The White House on Wednesday demanded that Iran release those its security forces rounded up in countrywide protests, raising pressure on Tehran as US President Donald Trump weighs the future of a key nuclear deal.
"The Trump Administration is deeply concerned by reports that the Iranian regime has imprisoned thousands of Iranian citizens in the past week for engaging in peaceful protests," the White House said in a statement.
It added that reports of some protesters being "tortured or killed… while in detention are even more disturbing", and slammed Tehran for what it called its "true brutal nature".
"We will not remain silent as the Iranian dictatorship represses the basic rights of its citizens and will hold Iran's leaders accountable for any violations," said White House press secretary Sarah Sanders.
"The United States calls for the immediate release of all political prisoners in Iran, including the victims of the most recent crackdown," the statement read.
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Violent unrest fuelled by economic grievances erupted in dozens of Iranian cities between 28 December and early January, leaving at least 22 people dead.
Various figures have come from official sources in Iran about the number of people arrested, with reformist lawmaker Mahmoud Sadeghi putting the total at 3,700.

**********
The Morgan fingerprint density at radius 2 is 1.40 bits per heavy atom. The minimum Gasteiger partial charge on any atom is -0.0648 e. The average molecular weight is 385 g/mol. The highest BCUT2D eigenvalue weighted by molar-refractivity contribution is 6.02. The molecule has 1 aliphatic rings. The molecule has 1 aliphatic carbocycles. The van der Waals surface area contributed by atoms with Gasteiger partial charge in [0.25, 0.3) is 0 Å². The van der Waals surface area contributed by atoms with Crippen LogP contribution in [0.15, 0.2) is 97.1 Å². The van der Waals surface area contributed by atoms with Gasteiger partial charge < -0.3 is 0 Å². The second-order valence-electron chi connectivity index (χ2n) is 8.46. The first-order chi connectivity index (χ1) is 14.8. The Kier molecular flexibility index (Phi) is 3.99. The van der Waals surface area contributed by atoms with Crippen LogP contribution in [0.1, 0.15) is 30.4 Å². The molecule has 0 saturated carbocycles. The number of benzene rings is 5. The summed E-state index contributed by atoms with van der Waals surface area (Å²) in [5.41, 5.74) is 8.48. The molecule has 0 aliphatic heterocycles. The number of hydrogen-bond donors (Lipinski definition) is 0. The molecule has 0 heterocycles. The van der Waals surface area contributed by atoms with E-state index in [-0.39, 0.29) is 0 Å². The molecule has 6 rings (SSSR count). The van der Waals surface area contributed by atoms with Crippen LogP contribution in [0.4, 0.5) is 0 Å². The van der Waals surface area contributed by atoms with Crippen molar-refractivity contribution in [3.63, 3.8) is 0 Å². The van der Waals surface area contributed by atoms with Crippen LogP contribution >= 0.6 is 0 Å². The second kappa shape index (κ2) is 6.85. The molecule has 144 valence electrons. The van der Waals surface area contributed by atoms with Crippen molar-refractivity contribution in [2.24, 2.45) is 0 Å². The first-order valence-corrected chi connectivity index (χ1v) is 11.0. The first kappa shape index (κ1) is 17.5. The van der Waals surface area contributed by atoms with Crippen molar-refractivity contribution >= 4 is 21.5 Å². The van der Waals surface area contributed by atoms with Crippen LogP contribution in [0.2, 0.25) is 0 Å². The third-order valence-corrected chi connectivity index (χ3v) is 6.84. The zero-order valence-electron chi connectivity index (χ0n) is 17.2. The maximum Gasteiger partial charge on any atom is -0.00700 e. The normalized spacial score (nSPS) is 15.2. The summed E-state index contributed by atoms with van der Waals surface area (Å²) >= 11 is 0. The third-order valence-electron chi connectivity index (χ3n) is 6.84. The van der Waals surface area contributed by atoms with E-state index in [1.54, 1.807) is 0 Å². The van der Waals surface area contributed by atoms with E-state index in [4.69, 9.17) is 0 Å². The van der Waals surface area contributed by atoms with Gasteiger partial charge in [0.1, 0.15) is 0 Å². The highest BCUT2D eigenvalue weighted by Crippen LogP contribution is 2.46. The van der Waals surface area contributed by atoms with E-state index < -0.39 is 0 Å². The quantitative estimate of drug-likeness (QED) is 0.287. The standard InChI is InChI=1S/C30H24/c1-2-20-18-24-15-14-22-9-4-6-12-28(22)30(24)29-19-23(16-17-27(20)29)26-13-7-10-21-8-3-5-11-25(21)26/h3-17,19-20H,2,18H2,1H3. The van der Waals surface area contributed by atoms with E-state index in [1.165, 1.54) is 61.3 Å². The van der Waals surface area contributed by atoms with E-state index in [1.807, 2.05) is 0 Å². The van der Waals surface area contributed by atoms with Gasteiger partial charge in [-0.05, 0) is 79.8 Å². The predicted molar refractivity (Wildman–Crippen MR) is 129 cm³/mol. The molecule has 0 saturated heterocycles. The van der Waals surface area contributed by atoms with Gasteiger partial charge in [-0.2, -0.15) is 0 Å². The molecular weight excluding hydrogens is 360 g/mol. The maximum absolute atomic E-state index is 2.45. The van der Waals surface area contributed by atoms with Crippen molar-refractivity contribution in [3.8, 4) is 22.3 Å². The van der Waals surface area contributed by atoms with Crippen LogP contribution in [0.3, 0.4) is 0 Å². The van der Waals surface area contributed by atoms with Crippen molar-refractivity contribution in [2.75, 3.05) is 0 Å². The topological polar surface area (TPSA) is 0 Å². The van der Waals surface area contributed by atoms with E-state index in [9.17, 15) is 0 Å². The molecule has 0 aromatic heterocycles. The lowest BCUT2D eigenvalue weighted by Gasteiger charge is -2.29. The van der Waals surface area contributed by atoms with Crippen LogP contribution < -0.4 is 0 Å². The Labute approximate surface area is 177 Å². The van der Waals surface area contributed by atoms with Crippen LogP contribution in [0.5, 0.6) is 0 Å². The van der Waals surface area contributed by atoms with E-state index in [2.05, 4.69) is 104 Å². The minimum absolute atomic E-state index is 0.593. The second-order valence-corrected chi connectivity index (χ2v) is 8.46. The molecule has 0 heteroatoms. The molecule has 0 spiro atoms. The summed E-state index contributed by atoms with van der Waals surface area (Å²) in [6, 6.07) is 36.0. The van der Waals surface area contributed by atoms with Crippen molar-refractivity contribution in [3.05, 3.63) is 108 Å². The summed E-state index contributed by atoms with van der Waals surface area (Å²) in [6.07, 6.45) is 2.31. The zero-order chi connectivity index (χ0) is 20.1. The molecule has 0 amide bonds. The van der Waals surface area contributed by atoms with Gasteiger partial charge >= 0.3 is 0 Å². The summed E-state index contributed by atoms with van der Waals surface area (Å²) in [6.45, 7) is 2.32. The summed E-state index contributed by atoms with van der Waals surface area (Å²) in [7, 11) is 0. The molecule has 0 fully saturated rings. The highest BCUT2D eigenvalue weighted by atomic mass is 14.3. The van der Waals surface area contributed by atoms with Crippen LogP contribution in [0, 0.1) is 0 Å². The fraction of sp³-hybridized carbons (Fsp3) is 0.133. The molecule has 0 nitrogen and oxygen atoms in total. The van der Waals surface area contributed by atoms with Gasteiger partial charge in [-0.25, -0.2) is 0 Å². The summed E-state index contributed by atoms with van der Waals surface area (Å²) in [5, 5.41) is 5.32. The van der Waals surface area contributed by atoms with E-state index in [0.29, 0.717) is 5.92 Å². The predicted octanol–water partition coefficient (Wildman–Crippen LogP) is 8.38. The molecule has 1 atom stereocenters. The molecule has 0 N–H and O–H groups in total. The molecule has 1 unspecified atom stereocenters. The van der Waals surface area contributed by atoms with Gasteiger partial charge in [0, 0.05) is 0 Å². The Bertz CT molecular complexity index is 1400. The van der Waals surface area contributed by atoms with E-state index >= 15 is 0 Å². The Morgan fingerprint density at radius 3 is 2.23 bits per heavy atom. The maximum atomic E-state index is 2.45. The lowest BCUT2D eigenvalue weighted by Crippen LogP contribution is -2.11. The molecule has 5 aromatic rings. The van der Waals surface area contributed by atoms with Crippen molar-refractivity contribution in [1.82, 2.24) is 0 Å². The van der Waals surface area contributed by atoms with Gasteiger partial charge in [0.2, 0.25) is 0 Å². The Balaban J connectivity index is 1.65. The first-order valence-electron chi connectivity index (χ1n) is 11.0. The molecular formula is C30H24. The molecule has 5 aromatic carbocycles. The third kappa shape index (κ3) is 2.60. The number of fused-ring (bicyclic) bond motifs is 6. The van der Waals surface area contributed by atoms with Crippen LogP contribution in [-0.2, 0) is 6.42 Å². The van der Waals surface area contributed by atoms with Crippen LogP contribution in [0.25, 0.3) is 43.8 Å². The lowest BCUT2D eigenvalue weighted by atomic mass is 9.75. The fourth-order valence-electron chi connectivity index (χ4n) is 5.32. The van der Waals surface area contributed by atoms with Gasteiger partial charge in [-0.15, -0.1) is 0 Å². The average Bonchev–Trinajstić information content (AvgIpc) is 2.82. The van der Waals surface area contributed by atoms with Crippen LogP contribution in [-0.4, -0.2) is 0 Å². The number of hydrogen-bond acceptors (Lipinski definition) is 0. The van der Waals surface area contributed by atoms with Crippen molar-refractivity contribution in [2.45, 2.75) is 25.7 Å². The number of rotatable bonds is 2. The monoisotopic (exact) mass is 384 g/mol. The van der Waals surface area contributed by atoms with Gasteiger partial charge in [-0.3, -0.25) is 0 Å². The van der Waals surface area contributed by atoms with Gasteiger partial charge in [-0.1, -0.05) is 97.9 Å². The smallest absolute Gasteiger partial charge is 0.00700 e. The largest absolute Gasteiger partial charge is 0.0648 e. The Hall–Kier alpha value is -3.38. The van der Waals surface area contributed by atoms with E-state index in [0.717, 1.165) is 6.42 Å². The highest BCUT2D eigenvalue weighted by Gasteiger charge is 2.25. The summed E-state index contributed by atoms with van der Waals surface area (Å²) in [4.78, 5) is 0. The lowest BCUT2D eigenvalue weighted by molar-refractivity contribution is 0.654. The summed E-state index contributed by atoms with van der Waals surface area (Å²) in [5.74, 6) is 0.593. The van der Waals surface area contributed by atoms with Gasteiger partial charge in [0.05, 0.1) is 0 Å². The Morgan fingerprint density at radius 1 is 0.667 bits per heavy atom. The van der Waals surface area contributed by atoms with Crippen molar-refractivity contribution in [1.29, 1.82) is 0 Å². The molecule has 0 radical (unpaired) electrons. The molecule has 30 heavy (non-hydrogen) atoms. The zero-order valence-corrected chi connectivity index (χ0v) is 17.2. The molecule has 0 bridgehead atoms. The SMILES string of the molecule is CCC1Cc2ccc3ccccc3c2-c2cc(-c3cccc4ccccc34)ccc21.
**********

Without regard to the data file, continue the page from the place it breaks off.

Officials have said a majority of those jailed have since been released, with only the main "instigators" facing trial.
An investigation has been opened into the death in custody of a young Iranian in Tehran's infamous Evin prison, the country's judiciary said Tuesday, with Sadeghi linking the death to recent protests.
Trump is expected on Friday to waive a series of sanctions against Iran, as part of a deal to curb the Islamic republic's nuclear programme.
According to an AP report, Trump may relieve nuclear-related sanctions in conjunction with placing new sanctions on the country’s ballistic missile programme. Citing six officials who wish to remain anonymous, AP reported that the new sanctions are aimed to “test Tehran’s willingness to abide its side of the bargain”.
“Such a balance could satisfy Trump's demand to raise pressure on Iran, while not embarking on a frontal assault on the most central trade-offs of the nuclear agreement,” it read.